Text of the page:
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Preet Nagar: Village of Love

Preet Nagar is a village in Punjab that few people know about today.
Preet Nagar is a village in Punjab that few people know about today. Located 20 kilometers from both Amritsar and Lahore, it is reminiscent of love lost.
Preet Nagar, a unique colony created by Punjabi writer, poet and visionary Gurbaksh Singh, was once a thriving cultural center. Artists and writers would lie atop haystacks or take walks around the yellow mustard fields, discussing the scent of a flower described in their latest Punjabi or Urdu poem. Nobody judged, for there were no judgments to be passed. This was purely a community based on love and friendship, and what you did or where you came from simply did not matter.
Read the rest of the article on Little India
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Preet Nagar was started in the 1930s as a fabulous experiment in planned community living of progressive artists, writers, film stars, directors and poets.

Preet Nagar literally means a place of love. It started in the 1930s as a fabulous experiment in planned community living of progressive artists, writers, film stars, directors, poets, in fact anyone with an inclination to creativity. And, it was Punjab’s pride.

The idea of Preet Nagar is credited to Gurbaksh Singh, who was editor and publisher of the first Punjabi magazine, Preetlari—which means ‘chain of love’. Creativity flourished, till partition struck a blow. Midway between ‘Guru ki Nagri’, Amritsar and the cultural hub of Lahore, Preet Nagar was now a border village with rare courage.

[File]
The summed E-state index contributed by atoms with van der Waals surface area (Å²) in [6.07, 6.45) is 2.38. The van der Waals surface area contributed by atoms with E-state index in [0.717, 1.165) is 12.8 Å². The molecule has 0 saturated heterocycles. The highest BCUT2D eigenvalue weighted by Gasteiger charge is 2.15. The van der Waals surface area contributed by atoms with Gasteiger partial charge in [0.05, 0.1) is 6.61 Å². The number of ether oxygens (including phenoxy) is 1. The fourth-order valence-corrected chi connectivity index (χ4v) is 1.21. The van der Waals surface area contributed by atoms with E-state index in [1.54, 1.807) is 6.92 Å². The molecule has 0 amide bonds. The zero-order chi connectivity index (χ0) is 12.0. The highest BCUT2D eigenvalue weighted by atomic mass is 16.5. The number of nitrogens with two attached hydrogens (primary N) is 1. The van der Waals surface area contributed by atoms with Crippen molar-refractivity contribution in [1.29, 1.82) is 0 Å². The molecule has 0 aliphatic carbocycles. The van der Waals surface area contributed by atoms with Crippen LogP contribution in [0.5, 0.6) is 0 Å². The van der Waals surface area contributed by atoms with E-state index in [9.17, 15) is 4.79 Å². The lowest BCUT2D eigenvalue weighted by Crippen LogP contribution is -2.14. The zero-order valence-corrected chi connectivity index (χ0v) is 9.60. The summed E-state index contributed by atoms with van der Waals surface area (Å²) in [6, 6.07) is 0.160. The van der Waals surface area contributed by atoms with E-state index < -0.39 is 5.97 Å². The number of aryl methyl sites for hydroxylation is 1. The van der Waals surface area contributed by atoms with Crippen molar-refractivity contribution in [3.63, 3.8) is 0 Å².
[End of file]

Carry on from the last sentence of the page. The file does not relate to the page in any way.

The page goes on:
When militancy struck, it got worse. Only Gurbaksh’s siblings and his children stayed. Everyone else sold their homes and fled. Gurbaksh’s house and the circular structure, which housed the press used to print the first copy of Preetlari, began to crumble.

Gurbaksh’s grandson Ratikant Singh and his wife Poonam continued to shuttle between Preet Nagar and Chandigarh, not allowing Preetlari to die. But, something dramatic happened in 2014, when their daughter Ratika brought friends from Bengaluru for a holiday. It resulted in refurbishment of not only the old house, which was cluttered with sacks of grain and farm equipment, but also other houses in the commune. And, community living got a rebirth.

The family rebuilt the place into Preet Nagar Artists Residency. The first five creative people to work out of the “vast and expansive space” sent many others. In the three years of its new avatar, the residency has hosted about 40 writers, designers, photographers and poets, who lived there from one to six weeks. The facilities are modern, though not luxurious.

 

Read the rest of the article on The Week

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A Creative Hub In Punjab From the 1930′s, Preet Nagar Now Offers An Artist Residency

Preet Nagar, often referred to as the first planned township of Punjab, was kicking up quite the creative storm of its own in the Pre-Independence era, equidistant from the cultural hubs of Amritsar and Lahore. With Gurbaksh Singh at the helm, the publication Preet Lari was founded here in 1933, with its name literally translating into ‘linked through love’. Renowned Punjabi, Hindi and Urdu writers, artists and intellectuals would frequent the township, for it truly showcased composite Indian culture bereft of British influence, at the time. Once printed in four languages, this was a magazine that brought about a cultural revolution of its own kind within the Punjabi community settled both in India, as well as Pakistan. Today, the 175-acre land stands practically in ruins, but that is something that is about to change.

Read the rest of the article on Homegrown

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